By Chet Yarbrough
Editing Humanity (The CRISPR Revolution and the New Era of Genome Editing)
By: Kevin Davies
Narrated by: Kevin Davies
Kevin Davies (Author, Ph.D in molecular genetics, Editor of Nature Genetics.)
The famous philosopher Søren Kierkegaard advised “Life can only be understood backwards; but it must be lived forwards.”
He Jiankui (Chinese scientist who used CRSPR to modify genes of unborn twin girls.)
Kevin Davies reports the genie is out of the bottle with He Jiankui’s sloppy edit of genes in unborn twins. Davies suggests science will move forward on gene modification to provide understanding Jiankui’s inept genetic experiment. With that forward movement, Davies implies human extinction will be delayed, extended, or ended by genome experimentation.
What becomes clear is the potential for great good and great harm in the CRISPR revolution.
CRISPR-This is an acronym for clustered regularly interspaced short palindromic repeats. It is a tech tool that reads DNA sequences that are fragmentary and not normal. In identifying what appears abnormal, the fragments can be manipulated to repeat what is believed to be the correct DNA sequence.
With the discovery of base pairing and the DNA double helix by Watson, Crick, and the (often-unrecognized) assistance of Rosaland Franklin, the basis for genome editing became possible.
Davies offers a picture of Jiankui’s life. He was educated at the University of Science and Technology of China and received a Ph.D. from the Department of Physics and Astronomy at Rice University in Texas. From a humble life in China, Jiankui climbs a genetic mountain to arrive at a cliff of science. One might characterize it as a cliff because a misstep in gene editing may injure or kill a patient and ruin a practitioner’s professional reputation. Jiankui became a living example of a practitioner’s misstep. Jiankui is serving 3 years in prison and has been fined the equivalent of over $430,000 American dollars. Davies notes the fate of the prenatal female twins is unknown.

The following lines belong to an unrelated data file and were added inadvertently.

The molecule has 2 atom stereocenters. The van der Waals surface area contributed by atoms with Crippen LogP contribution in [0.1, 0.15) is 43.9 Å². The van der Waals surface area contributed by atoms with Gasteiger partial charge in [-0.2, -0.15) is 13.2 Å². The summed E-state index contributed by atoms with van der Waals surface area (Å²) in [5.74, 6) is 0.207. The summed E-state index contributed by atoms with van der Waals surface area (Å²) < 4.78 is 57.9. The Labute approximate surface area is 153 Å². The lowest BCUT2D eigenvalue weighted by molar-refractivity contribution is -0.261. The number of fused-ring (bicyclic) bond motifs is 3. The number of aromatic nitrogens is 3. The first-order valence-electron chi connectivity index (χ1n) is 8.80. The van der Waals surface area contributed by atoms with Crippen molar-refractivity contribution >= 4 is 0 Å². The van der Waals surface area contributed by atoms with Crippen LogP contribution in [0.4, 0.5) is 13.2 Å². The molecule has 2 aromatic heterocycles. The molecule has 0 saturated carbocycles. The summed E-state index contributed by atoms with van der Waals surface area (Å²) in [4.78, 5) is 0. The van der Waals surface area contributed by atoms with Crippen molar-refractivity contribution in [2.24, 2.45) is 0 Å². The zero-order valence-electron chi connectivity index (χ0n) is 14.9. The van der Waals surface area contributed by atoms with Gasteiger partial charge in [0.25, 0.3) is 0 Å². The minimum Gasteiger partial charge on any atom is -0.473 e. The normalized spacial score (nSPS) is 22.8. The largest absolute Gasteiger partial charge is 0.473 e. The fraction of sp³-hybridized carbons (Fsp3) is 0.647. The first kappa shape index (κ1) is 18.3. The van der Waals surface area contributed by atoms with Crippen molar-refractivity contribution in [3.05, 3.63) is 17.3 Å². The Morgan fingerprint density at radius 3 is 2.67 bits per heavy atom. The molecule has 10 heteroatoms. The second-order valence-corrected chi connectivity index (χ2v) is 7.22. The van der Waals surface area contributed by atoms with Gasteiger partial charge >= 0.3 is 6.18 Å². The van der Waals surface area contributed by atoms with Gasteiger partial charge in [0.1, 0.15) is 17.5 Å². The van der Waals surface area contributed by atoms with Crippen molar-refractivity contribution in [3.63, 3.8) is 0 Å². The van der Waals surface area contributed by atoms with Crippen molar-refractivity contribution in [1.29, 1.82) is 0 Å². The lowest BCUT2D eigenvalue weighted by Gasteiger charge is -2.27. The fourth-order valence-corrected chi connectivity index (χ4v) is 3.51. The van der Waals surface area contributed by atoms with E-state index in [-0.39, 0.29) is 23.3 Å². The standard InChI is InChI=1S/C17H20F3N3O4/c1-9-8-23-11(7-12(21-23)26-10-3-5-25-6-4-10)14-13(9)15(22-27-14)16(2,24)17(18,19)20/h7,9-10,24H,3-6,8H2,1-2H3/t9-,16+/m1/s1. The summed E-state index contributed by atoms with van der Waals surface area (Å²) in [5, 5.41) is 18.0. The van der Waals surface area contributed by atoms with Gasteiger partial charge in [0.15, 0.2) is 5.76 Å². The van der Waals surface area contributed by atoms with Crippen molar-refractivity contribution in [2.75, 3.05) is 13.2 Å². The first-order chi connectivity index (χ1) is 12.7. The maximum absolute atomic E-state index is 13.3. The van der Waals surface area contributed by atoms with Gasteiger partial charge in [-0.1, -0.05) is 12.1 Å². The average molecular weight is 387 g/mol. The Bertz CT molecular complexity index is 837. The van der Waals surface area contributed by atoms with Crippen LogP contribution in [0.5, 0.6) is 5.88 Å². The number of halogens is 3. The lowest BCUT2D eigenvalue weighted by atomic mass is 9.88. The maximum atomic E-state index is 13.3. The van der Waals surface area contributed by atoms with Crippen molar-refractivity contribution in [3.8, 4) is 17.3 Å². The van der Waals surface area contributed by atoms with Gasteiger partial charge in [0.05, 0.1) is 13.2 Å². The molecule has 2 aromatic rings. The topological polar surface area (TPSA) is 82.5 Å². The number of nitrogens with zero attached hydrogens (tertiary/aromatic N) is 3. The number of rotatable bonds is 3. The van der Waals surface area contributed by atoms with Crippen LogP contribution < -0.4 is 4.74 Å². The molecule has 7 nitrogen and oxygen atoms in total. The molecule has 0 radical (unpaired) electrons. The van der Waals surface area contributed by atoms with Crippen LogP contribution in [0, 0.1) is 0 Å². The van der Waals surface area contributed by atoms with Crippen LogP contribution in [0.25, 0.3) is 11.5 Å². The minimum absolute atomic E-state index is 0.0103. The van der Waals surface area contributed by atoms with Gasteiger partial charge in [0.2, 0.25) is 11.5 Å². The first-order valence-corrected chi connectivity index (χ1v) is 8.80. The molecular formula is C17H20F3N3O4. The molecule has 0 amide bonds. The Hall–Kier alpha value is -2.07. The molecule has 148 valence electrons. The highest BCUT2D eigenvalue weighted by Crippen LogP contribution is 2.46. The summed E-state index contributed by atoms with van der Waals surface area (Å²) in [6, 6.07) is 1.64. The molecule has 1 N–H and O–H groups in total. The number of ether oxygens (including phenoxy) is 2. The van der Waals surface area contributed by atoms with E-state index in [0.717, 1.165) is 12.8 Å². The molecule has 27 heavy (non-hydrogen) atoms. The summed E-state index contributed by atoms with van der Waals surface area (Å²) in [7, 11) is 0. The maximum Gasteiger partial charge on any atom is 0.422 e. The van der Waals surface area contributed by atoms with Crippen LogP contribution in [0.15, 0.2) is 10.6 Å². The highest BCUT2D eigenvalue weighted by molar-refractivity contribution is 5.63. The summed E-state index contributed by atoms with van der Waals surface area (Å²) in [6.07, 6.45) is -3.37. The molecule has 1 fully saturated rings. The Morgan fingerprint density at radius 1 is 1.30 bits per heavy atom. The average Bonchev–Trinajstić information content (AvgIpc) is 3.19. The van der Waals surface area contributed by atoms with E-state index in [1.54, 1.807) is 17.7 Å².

Some would argue there are too many unknowns when genes are modified. As noted by Robert Plomin in “Blueprint”, the interconnection of DNA strands is complex.
Plomin notes the results of DNA modification are a matter of probability, not certainty. Clearly identifying defective genes and modifying their code to eradicate disease or mental dysfunction is presently beyond current science understanding.
Adding to the uncertainty of results is the potential for creating a radical human cohort that defies societal norms, e.g., the creation of a destructive or superior race of humans. An infrastructure would have to be formed to make decisions about the course of human civilization. That infrastructure creates potential for radical authoritarian control of humanity by a select group of minders.
On the other hand, DNA modification holds the potential for eradicating disease. The idea of eliminating HIV, and other viral diseases holds great promise for the future of humanity. The cost and benefit will only be realized through experiment. In one sense, it is like the experiments that doctors have taken since the beginning of medical treatment. Heart disease and cancer treatments have become better over years of trial and error.
DNA modification is extensively used in agriculture to increase field productivity by reducing disease in plants and hardening resistance to blight.
DNA modification opens doors to regeneration when threatened by species extinction.
The light at the end of this tunnel may be a train or a new day.
Davies’s underlying point is that CRSPR is here and will not go away. Experiment will continue whether condoned by government or not. All species on earth have a finite life.
DNA modification is a fact, not just an idea. It is here and will be used. Science is grappling with rules to mitigate its potential downside while trying to insure its upside. In the end, human survival will be decided by nature and the politics of control.